Last week I did an emergency website fix for a new customer.  I hadn’t built the site and wasn’t familiar with its functionality.  As I worked on their payment page, I realized what I was looking at.  The page collected credit card information and then emailed the credit card details to the website owner.  The page had a SSL certificate (more about that later) but was that enough to make the page safe for visitors to use?  I thought about it and the answer was, “No!”

What is a SSL Certificate?

SSL stands for Secure Socket Layer.  Pages using a SSL certificate typically start out with a https in the URL as opposed to a http.  A  SSL certificate encrypts data as it travels from computer browsers to website servers. However it does nothing to protect the emails that are then sent out from the website server.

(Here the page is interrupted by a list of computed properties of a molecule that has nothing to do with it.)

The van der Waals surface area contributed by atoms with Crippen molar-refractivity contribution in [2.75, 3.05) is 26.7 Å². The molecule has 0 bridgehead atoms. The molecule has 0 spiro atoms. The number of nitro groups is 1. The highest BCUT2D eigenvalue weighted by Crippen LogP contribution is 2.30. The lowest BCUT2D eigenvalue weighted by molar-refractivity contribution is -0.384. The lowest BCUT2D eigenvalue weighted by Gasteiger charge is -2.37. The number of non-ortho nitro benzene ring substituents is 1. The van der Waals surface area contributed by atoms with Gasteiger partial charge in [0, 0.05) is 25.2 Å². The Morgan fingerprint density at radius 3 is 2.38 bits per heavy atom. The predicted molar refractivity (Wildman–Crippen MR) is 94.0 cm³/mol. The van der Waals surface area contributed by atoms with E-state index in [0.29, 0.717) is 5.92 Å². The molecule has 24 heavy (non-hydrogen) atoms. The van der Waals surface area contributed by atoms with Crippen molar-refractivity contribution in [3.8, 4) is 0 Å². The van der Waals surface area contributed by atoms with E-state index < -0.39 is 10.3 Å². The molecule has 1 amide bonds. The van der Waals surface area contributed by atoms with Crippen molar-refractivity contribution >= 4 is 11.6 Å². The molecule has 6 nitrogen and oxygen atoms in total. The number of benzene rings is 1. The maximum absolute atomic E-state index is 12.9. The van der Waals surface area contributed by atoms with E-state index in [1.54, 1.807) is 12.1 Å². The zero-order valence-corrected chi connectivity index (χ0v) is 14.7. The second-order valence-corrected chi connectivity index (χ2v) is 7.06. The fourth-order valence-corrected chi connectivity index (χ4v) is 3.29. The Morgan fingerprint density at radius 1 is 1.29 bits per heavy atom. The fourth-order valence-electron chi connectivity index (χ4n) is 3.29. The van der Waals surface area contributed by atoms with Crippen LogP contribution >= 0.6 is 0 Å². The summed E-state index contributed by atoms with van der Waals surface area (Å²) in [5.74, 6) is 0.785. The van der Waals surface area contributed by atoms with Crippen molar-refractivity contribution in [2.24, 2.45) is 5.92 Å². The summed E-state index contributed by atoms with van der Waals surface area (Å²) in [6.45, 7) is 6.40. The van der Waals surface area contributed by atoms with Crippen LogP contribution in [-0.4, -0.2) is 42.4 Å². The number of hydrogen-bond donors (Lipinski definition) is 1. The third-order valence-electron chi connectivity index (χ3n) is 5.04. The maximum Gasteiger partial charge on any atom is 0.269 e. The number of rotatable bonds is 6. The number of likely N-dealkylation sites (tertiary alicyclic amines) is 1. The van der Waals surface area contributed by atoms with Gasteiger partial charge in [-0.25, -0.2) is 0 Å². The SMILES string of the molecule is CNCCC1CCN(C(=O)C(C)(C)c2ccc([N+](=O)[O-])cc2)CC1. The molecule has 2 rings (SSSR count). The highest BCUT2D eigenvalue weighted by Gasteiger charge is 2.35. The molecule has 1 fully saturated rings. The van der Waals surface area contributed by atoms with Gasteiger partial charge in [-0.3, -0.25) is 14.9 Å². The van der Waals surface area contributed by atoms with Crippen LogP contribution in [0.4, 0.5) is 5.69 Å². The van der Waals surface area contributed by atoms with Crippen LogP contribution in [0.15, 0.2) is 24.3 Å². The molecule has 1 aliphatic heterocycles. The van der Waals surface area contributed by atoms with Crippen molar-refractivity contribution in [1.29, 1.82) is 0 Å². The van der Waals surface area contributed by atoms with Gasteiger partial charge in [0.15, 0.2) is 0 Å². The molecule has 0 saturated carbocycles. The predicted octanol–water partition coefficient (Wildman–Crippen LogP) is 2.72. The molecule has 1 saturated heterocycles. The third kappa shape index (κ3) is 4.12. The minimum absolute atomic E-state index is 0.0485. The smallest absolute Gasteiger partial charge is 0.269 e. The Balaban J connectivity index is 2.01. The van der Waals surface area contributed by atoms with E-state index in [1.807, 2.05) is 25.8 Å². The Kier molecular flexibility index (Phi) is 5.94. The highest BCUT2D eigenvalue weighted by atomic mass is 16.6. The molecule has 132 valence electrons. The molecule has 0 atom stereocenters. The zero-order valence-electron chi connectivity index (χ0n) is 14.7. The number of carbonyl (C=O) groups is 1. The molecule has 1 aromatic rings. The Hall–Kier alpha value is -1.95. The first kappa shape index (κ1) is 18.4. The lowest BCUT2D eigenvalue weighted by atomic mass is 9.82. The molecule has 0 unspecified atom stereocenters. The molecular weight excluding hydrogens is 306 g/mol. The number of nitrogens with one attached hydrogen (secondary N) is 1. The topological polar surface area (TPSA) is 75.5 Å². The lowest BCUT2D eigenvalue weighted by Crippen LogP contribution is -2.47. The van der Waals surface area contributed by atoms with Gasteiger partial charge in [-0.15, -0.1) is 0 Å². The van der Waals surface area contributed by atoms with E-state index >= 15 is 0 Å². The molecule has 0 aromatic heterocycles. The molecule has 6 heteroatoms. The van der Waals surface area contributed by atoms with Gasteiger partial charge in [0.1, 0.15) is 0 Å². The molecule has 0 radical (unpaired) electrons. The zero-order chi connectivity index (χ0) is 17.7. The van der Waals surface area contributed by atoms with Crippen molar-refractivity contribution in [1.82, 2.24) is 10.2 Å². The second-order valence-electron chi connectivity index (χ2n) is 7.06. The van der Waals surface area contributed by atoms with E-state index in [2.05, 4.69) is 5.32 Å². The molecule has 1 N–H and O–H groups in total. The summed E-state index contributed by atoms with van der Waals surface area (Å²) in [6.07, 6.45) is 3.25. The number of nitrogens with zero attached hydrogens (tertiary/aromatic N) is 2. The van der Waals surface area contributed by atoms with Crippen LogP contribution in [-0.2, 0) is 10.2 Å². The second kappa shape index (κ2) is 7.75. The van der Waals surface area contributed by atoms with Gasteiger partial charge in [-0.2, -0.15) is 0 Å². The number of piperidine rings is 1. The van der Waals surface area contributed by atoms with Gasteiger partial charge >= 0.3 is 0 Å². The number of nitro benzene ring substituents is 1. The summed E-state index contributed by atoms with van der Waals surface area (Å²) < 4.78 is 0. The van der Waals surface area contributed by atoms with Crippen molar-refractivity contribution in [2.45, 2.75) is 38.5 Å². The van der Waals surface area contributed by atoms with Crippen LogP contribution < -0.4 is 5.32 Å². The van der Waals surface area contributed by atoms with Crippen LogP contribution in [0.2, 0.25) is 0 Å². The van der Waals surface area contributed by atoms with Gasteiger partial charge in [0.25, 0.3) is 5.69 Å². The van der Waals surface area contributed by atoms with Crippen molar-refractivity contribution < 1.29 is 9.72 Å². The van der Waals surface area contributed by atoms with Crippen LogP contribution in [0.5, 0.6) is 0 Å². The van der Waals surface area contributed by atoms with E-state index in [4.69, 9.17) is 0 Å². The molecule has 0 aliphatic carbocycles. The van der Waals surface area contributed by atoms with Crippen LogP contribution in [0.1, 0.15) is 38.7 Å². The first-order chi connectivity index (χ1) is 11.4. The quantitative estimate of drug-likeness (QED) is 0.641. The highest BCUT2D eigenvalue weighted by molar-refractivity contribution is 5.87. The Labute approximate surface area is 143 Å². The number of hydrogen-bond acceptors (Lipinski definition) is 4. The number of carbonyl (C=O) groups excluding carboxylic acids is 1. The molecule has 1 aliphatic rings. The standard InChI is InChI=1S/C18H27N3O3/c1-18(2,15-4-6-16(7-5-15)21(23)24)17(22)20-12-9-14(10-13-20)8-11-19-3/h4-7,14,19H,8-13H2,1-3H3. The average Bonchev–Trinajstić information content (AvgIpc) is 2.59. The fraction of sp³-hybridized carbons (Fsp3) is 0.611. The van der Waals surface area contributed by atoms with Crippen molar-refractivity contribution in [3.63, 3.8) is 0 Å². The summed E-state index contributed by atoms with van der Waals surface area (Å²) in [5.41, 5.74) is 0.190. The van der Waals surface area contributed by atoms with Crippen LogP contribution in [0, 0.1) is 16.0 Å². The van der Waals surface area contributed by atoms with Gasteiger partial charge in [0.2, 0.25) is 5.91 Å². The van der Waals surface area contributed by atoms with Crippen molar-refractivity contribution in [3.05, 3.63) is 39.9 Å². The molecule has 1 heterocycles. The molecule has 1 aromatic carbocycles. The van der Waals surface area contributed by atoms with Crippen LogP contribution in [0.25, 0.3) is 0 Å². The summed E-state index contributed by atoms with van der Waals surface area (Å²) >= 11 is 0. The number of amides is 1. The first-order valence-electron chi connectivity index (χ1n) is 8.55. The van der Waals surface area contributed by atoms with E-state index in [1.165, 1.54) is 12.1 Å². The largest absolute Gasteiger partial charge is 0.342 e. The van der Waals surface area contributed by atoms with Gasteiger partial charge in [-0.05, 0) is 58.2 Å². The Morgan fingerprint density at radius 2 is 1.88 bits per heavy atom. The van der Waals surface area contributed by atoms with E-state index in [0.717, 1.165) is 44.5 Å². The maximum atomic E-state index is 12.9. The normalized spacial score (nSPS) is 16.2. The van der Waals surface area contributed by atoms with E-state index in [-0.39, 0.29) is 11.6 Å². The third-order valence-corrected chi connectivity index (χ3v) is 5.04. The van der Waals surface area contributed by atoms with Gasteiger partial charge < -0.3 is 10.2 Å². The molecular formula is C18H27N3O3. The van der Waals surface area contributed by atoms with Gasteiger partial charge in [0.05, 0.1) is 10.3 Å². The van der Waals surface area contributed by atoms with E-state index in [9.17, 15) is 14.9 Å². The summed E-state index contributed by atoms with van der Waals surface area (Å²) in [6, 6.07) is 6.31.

Why it’s not safe to email credit card information

As emails travel through the Internet to their destination they’re passed through different servers. Hackers could intercept the email at any point along the email’s journey.  (Earlier in the week I posted a video about how email works. )  So despite the fact that my new customer was trying to safely collect credit card information, it wasn’t a good way to go about it.

So what are the safe ways to collect credit card information online?

One  way to transact business online is to use a merchant gateway.  (Authorize.net is a popular one. PayPal is another.)  Systems like Zen Cart and 1ShoppingCart.com help website owners to tie merchant gateways together with shopping cart software.  PayPal even has its own shopping cart system that’s great for business that sell services or just a small number of products.

What happened?

My new customer was just as concerned about this website vulnerability as I was.  We redesigned the website form.  Website visitors now either pay by check or phone in their credit card information.  Problem solved!

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